God likes colour.
God likes details.
God likes surprises.
God likes creativity and imaginative design.
God likes grand statements, and intricate whispers.
God likes to reveal himself, and to work invisibly.
We know these things because God reveals himself in Creation. Through nature God shares the things he likes with the people he loves.
This past Sunday our church held our annual Worship in the Park. Each year we enjoy lots of good food and games for all ages. We also worship in the open air surrounded by a wall of trees… and harassed by numerous insects.
My text this year was Isaiah 66:1-2. In preparation for this special service I started reading a new book by Hicks, Valentine & Wilson titled Embracing Creation. I’ve really enjoyed it so far as the authors draw attention to God’s love not only for humanity, but creation as a whole.
“Heaven is my throne,
and the earth is my footstool.
Could you build me a temple as good as that?
Could you build me such a resting place?
My hands have made both heaven and earth;
they and everything in them are mine.
I, the Lord, have spoken! Isaiah 66:1-2a (NLT)
The opening lines of this text describe heaven and earth (Creation) as God’s self-built temple or dwelling place. He then contrasts this with any temple or dwelling humans could construct for him.
When we think of Creation as God’s temple, the next logical step is to recognise Eden as his Holy of Holies. Eden provided the focal point for God’s presence and there he communed with humanity.
If God created the universe as his temple, it gives meaning to psalms such as Psalm 148 that call upon all nature to praise God. The temple is a place of praise and honor.
Science does a wonderful job of telling us how bird songs reflect mating calls, or statements regarding territory, or warnings of danger. But Christians also view the world through a more poetic eye. We recognise that birds sing not for our enjoyment, but to praise their Maker.
As the temple of God, Creation’s well-being correlates with humanity’s relationship with God. In Genesis 3 Creation bears the curse resulting from Adam & Eve’s sin.
Cursed is the ground because of you;
through painful toil you will eat food from it
all the days of your life.
It will produce thorns and thistles for you,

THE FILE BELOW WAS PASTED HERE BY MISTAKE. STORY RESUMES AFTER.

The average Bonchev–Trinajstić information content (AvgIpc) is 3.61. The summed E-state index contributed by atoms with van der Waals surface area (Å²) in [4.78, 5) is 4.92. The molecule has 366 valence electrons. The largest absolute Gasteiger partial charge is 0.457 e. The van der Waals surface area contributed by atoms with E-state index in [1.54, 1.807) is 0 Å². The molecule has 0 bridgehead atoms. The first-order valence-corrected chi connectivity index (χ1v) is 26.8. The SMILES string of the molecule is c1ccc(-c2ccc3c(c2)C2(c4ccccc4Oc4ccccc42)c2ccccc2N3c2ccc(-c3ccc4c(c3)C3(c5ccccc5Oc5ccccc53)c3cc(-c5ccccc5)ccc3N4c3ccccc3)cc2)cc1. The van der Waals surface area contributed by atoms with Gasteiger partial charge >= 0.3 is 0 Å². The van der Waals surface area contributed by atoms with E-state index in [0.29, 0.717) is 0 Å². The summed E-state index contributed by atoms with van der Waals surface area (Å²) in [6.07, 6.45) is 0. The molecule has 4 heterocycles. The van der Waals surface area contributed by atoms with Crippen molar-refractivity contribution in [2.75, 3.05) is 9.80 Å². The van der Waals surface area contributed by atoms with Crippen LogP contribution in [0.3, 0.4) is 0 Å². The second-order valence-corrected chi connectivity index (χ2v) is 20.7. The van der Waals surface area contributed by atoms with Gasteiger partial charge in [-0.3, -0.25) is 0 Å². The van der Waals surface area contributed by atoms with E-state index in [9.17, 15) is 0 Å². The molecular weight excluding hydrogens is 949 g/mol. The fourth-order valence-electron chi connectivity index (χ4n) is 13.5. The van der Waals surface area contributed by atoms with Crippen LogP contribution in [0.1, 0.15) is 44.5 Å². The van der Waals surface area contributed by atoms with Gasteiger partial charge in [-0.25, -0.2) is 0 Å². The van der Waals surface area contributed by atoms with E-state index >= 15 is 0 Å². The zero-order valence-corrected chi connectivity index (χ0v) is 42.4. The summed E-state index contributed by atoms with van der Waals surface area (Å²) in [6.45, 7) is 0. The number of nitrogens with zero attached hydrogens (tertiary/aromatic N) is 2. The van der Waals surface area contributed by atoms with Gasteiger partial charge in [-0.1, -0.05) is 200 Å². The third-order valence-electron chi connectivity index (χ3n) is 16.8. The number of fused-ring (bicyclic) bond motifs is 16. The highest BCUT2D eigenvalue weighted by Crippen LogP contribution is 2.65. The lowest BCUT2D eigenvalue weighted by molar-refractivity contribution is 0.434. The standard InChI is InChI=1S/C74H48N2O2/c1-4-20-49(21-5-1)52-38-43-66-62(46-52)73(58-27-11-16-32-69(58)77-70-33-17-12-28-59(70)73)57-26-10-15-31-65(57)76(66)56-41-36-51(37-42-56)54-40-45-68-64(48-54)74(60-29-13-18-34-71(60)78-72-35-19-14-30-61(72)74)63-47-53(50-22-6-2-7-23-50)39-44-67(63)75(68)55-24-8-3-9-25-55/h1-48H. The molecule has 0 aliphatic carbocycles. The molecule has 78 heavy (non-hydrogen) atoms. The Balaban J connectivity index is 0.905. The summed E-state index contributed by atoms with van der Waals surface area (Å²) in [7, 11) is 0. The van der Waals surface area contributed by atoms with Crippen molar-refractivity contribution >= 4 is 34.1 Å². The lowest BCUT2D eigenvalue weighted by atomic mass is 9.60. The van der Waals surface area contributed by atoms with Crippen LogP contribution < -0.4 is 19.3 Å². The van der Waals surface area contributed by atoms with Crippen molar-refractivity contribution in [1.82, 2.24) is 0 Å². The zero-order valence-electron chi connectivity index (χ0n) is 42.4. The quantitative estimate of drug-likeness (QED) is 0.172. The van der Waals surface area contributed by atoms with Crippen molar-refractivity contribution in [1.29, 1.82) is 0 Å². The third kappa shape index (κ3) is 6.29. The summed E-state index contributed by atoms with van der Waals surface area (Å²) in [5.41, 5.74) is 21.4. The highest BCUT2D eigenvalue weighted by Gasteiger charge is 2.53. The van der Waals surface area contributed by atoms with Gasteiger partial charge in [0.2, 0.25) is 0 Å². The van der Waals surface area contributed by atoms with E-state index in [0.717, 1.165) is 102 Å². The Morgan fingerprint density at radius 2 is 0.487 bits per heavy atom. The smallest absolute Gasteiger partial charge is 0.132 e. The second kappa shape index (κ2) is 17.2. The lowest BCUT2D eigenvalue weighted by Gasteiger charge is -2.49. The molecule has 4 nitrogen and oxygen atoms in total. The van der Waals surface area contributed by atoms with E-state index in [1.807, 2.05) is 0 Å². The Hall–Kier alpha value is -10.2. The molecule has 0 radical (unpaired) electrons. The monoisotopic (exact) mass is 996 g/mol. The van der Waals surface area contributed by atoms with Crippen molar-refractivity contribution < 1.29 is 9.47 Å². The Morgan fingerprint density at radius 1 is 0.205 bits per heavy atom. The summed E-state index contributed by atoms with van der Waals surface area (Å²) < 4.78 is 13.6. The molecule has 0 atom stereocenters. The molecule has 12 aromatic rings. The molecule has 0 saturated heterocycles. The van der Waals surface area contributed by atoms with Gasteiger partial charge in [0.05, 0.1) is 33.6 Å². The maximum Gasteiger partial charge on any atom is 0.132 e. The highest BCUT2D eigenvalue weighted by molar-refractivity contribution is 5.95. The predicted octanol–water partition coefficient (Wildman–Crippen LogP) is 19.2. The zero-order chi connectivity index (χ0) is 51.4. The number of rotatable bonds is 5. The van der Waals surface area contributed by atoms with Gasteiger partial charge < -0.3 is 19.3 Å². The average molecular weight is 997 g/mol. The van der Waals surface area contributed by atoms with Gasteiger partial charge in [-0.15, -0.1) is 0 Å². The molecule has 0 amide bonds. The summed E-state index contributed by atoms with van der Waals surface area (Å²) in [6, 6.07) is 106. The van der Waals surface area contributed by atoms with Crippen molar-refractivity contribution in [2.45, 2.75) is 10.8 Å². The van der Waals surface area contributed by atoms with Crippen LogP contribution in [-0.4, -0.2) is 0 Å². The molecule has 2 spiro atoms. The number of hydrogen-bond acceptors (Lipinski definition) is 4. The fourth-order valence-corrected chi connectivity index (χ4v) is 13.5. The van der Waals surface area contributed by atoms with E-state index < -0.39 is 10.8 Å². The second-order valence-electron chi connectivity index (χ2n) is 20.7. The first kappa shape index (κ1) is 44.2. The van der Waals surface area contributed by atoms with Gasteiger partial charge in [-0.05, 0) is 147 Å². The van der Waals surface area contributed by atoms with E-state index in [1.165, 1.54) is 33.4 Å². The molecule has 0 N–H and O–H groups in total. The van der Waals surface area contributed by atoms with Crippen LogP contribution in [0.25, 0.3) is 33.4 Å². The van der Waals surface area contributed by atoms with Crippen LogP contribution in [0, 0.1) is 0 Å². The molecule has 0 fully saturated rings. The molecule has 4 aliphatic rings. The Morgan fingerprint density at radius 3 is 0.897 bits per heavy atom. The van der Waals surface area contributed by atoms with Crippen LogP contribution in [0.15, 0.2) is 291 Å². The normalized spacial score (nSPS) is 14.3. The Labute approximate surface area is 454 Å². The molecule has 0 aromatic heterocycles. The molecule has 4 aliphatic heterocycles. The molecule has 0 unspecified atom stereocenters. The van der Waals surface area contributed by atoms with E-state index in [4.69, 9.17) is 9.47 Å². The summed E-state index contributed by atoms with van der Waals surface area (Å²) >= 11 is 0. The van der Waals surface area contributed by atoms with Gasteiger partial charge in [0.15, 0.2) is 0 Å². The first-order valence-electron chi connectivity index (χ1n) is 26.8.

and you will eat the plants of the field. Genesis 3:17b-18
In Isaiah 55 God invites his people to renew their covenant with him. If they will return to him he describes the consequences. Notice how God’s Temple, Creation, rejoices as joy and peace once more characterise the relationship.
You will live in joy and peace.
The mountains and hills will burst into song,
and the trees of the field will clap their hands!
Where once there were thorns, cypress trees will grow.
Where nettles grew, myrtles will sprout up.
These events will bring great honor to the Lord’s name;
they will be an everlasting sign of his power and love.
It is then unsurprising that Revelation describes nature responding in torment to the affliction of God’s people. As those worshiping in God’s temple are persecuted…
I watched as he opened the sixth seal. There was a great earthquake. The sun turned black like sackcloth made of goat hair, the whole moon turned blood red, and the stars in the sky fell to earth, as figs drop from a fig tree when shaken by a strong wind. The heavens receded like a scroll being rolled up, and every mountain and island was removed from its place. Revelation 6:12-14
I’m not suggesting that every natural tragedy can be paired with a sin. Rather, highlighting how God views the created world. I believe that if we walk through life and walk through nature regarding it as God’s temple, we’ll find ourselves seeing God around us. I believe we’ll interact differently with nature when we have the attitude that we’re engaging the temple of God. How we regard nature influences how we worship God.